Party launches Evanston’s Talking Pictures Fest

Komen Foundation CEO Nancy Brinker in “Pink Ribbons, Inc.”

A PRE-FEST PARTY Feb. 23 launches Percolator Films’ 4th annual Talking Pictures Festival from 7-10 p.m. at the Hilton Orrington Hotel’s Indigo Lounge, 1710 Orrington Avenue in Evanston.  Talking Pictures Festival runs March 8-11.

In honor of International Women’s Day, the festival opens with Léa Pool’s timely Canadian documentary Pink Ribbons, Inc., an exposé on the saturated marketing campaigns and administration-heavy budgets of breast cancer advocacy group Susan G. Komen For the Cure. 

The organization was notorious for cutting off aid to Planned Parenthood, then reversing the decision after widespread public outcry; March 8 at 7:30 p.m. 

Local highlights include Xan Aranda’s Andrew Bird: Fever Year, March 9 at 9 p.m. and March 10 at 4:30 p.m., Bob Hercules’s Joffrey: Mavericks of American Dance, March 9 at 8:15 p.m., Kelly Luchtman’s Artists in Residence, about Bucktown’s troubled ACME Artists Community, March 10 at 2:30 p.m., and Shira Piven’s moms-gone-wild comedy Fully Loaded, March 10 at 7:15 p.m. Screenings are at Northwestern and at Evanston Public Library. 

DOWNSTATE MACOMB gets its first film festival when the Cornfed Film Fest debuts April 13-15.  “The 2012 program will be a festival of firsts, featuring first films of all kinds,” the organizers state. 

The lineup is still in the works, but it, too, will feature Fever Year, along with Chase Thompson and Ryan Walker’s Zielinski, about underground Iowa journalist John Zielinski.

STEPPENWOLF COMPANY member Tracy Letts gets a big boost with the attachment of both Meryl Streep and Julia Roberts to August: Osage County, which Letts adapted from his own Tony-winning play. 

John Wells (The Company Men) directs this fall.  Letts also adapted his plays Killer Joe and Bug for the big screen—William Friedkin directed both pictures.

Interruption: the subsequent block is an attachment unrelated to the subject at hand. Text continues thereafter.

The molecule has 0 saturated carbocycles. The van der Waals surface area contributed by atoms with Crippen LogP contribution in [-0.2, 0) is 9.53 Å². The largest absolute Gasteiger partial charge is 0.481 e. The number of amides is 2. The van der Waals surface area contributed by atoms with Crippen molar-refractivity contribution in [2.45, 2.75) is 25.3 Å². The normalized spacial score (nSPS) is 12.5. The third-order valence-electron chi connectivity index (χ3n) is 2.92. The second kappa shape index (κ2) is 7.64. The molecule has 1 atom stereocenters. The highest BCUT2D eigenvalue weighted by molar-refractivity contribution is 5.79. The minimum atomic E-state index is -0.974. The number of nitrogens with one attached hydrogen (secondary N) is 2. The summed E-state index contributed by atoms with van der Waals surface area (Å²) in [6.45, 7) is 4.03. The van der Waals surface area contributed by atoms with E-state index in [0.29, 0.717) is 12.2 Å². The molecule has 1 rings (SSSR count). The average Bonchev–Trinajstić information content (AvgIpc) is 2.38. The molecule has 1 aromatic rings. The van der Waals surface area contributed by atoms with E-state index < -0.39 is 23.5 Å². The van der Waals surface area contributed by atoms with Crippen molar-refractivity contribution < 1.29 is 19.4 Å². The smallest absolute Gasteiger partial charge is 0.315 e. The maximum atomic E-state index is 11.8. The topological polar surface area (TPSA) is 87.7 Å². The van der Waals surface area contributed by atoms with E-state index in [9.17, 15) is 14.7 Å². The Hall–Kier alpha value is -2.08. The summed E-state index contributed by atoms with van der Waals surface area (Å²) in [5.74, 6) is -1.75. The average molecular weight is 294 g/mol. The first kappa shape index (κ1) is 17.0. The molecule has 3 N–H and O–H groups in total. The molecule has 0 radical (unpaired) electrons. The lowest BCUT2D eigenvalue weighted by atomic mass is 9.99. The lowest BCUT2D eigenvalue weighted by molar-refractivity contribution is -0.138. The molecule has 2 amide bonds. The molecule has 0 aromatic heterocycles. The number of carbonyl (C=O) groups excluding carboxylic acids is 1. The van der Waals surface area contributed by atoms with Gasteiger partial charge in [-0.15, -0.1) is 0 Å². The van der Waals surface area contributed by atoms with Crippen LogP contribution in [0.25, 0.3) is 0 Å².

LOCAL CINEMA PERSONALITIES Nelson Carvajal, Amir George and J.B. Mabe hold a free discussion about the redefinition of digital narrative and the transition away from celluloid, Feb. 24 at 7:30 p.m. as part of the ongoing video exhibition “Film Is Dead” at I AM Logan Square, 2644 N. Milwaukee Ave.

TRUTH BE TOLD,” Black World Cinema’s Black History Month celebration continues with Regina Griffin’s doc Brown Babies, about the biracial children of American GIs and German women growing up in post-World War II Germany, Feb. 23 at 7 p.m., and John Berry’s 1974 Harlem drama Claudine, featuring Diahann Carrol and James Earl Jones, Feb. 23 at 6:30.  At Chatham 14, 210 W. 87th St.

THE BEVERLY ARTS CENTER’S 13th Annual Chicago Irish Film Festival plays March 2-7 at 2407 W. 111th St.   The gala opening night features Ed Goodsell’s doc The Road to Moneygall, about the campaign by Barack Obama’s distant cousin Henry Healy to bring the president to Moneygall, County Offaly, home of both men’s ancestors.

CHRISTOPHER E. GRIMES’ documentary A Second Knock at the Door, which he wrote with Jessica King of King is a Fink Productions and produced with Leigh Cavich-Grimes through their 5414 Productions, will be released on DVD March 13 by Cinema Libre. 

It’s about military families dealing with the loss of loved ones to friendly fire.  A Second Knock at the Door won best documentary at the Sycamore and East Lansing film festivals.